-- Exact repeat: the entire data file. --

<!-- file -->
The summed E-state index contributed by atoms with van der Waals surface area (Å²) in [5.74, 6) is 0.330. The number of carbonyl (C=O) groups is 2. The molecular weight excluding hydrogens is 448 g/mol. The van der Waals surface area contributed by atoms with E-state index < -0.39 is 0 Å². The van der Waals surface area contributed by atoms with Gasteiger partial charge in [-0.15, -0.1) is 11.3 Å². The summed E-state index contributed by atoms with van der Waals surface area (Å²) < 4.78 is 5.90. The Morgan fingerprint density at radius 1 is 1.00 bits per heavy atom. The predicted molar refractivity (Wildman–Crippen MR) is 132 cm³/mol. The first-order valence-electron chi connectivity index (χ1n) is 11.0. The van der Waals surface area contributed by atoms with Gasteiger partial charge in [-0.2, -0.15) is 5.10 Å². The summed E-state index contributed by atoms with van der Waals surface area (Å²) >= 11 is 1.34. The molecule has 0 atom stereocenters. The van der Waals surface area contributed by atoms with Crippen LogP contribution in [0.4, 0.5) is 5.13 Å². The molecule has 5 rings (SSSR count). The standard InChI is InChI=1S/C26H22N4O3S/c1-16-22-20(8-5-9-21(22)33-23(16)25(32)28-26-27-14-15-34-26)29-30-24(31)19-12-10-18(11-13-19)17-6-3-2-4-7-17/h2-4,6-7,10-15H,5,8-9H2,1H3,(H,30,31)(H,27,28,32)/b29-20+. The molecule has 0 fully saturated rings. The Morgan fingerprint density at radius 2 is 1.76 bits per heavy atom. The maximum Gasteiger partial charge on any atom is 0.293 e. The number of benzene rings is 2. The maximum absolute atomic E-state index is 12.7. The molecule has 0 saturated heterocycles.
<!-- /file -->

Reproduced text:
The summed E-state index contributed by atoms with van der Waals surface area (Å²) in [5.74, 6) is 0.330. The number of carbonyl (C=O) groups is 2. The molecular weight excluding hydrogens is 448 g/mol. The van der Waals surface area contributed by atoms with E-state index < -0.39 is 0 Å². The van der Waals surface area contributed by atoms with Gasteiger partial charge in [-0.15, -0.1) is 11.3 Å². The summed E-state index contributed by atoms with van der Waals surface area (Å²) < 4.78 is 5.90. The Morgan fingerprint density at radius 1 is 1.00 bits per heavy atom. The predicted molar refractivity (Wildman–Crippen MR) is 132 cm³/mol. The first-order valence-electron chi connectivity index (χ1n) is 11.0. The van der Waals surface area contributed by atoms with Gasteiger partial charge in [-0.2, -0.15) is 5.10 Å². The summed E-state index contributed by atoms with van der Waals surface area (Å²) >= 11 is 1.34. The molecule has 0 atom stereocenters. The van der Waals surface area contributed by atoms with Crippen LogP contribution in [0.4, 0.5) is 5.13 Å². The molecule has 5 rings (SSSR count). The standard InChI is InChI=1S/C26H22N4O3S/c1-16-22-20(8-5-9-21(22)33-23(16)25(32)28-26-27-14-15-34-26)29-30-24(31)19-12-10-18(11-13-19)17-6-3-2-4-7-17/h2-4,6-7,10-15H,5,8-9H2,1H3,(H,30,31)(H,27,28,32)/b29-20+. The molecule has 0 fully saturated rings. The Morgan fingerprint density at radius 2 is 1.76 bits per heavy atom. The maximum Gasteiger partial charge on any atom is 0.293 e. The number of benzene rings is 2. The maximum absolute atomic E-state index is 12.7. The molecule has 0 saturated heterocycles.